One thing many Philadelphia couples don’t realize is divorce does have the potential to restrict the custodial parent’s ability to move out of the state, or even out of the city. As the custodial parent you need to be open to the idea that you may not be free to take that fancy new job somewhere else.
The courts tend to frown on relocation any time the relocation would restrict the non-custodial parent’s ability to continue parenting time, or to continue having a presence in your child’s life. Thus, you can’t just pack up and go. You’ll have to take steps to protect yourself if you want to try.
See also: What is Legal Custody?
The Definition of Relocation
Some moves are not considered relocations. You could move to a new neighborhood within Philadelphia, for example, without causing any problems.
A “relocation” in this case is considered to be any move which might impair the non-custodial parent’s ability to continue a relationship with the child. There is no hard and fast rule on how many miles this might be. It has a lot to do with your family’s individual situation. To be safe, you need to file a Notice of Relocation.
See the precise statute here.
Before you move you need to inform your ex, in writing, that you plan to relocate. You must do this 60 days before the planned move, and your notice needs to include the following pieces of information:
- Where you plan to move, including addresses and phone numbers
- A list of everyone who will be living at that residence
- The date of the move
- The school your child will be attending when you move
- The reason for the relocation
- A proposal for a new parenting time schedule. You’ll want to include who you propose pays for travel arrangements if they’re needed, and it’s better if your schedule includes the same amount of parenting time.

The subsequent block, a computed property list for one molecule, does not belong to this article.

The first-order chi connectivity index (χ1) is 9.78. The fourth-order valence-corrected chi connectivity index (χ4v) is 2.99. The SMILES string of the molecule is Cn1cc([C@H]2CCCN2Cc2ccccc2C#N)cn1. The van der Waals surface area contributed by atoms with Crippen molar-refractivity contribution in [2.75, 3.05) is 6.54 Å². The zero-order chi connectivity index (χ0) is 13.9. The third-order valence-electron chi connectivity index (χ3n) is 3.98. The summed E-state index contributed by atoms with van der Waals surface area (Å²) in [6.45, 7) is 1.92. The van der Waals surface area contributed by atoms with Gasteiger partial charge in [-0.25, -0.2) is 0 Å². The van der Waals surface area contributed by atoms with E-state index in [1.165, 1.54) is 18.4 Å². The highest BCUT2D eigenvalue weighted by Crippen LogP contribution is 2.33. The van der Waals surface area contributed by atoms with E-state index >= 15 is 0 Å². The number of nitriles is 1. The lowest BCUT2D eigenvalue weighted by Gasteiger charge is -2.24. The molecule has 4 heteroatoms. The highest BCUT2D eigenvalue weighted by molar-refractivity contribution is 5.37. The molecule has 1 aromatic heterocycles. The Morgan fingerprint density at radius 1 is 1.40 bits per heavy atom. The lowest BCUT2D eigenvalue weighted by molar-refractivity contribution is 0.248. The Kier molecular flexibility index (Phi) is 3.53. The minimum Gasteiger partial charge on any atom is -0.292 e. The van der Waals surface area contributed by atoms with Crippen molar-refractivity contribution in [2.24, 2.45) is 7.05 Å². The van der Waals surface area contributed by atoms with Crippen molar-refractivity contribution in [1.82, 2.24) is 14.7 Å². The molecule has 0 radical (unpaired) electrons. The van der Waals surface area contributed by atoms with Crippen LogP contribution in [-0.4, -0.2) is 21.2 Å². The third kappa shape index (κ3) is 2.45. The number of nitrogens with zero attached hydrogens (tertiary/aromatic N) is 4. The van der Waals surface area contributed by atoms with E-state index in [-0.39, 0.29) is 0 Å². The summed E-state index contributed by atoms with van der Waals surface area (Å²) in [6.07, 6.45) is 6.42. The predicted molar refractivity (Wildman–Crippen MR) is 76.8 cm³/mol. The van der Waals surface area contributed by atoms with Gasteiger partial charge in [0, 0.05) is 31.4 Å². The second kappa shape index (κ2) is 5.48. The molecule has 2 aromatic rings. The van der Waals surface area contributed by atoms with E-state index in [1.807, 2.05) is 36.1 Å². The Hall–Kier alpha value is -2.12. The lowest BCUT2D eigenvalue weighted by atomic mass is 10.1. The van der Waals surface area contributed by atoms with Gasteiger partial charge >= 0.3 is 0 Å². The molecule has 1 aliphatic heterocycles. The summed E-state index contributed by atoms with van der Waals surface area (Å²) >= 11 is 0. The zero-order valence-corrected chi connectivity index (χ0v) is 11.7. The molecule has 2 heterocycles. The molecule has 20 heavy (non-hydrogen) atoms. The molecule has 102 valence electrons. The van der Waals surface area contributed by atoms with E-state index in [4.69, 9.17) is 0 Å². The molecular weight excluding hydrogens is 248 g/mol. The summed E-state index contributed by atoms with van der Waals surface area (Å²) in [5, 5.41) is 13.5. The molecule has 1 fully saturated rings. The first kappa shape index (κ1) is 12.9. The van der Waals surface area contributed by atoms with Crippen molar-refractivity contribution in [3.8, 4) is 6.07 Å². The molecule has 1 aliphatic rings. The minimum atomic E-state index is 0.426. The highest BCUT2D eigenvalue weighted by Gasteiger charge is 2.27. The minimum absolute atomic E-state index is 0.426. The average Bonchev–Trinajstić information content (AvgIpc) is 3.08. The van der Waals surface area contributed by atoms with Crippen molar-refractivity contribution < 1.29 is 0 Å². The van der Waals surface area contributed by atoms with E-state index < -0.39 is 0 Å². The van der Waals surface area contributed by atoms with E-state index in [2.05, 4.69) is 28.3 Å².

Your ex will have 30 days either to approve the notice, ignore the notice, or object to your proposed relocation.
If Your Ex Approves the Notice or Doesn’t Respond…
You’ll need to have your attorneys file an affidavit with the courts to make note of this. Not only will this free you to relocate, but it will also set the proposed parenting time order as the new reality.
If Your Ex Objects…
The court will schedule a hearing to rule on the relocation. They will be looking to see whether this is a good faith relocation with a legitimate reason, or whether you’re relocating to make things harder on the other parent, or on a whim. Getting a new job that pays a lot more money and will make life better for the child is more likely to look favorable than moving to be closer to your online boyfriend or girlfriend.
If You Don’t Follow These Steps…
Failing to follow these steps could mean facing a court order to bring the child back to Philadelphia. This can mean you cannot realistically move, or it could mean relinquishing custody to the other parent as you will be able to keep the child out of state. We often advise our clients to file a Notice of Relocation even if they aren’t sure the courts would see their move as a relocation, just to protect themselves.
Some clients feel like involving the courts or giving notice will mean they can’t move. So they try to slip under the radar and hope their spouse doesn’t object. This rarely works out well and constitutes a big risk. It’s better to be safe than sorry. This is true even if there isn’t a custody order in place. Pennsylvania courts take parental relationships very seriously, and try to ensure kids get time with both parents.
Don’t try to navigate the complex issues of divorce and custody agreements alone. There are pitfalls! Consult with the attorneys at Sadek and Cooper first. We’ve got the experience to help you navigate these sticky situations successfully.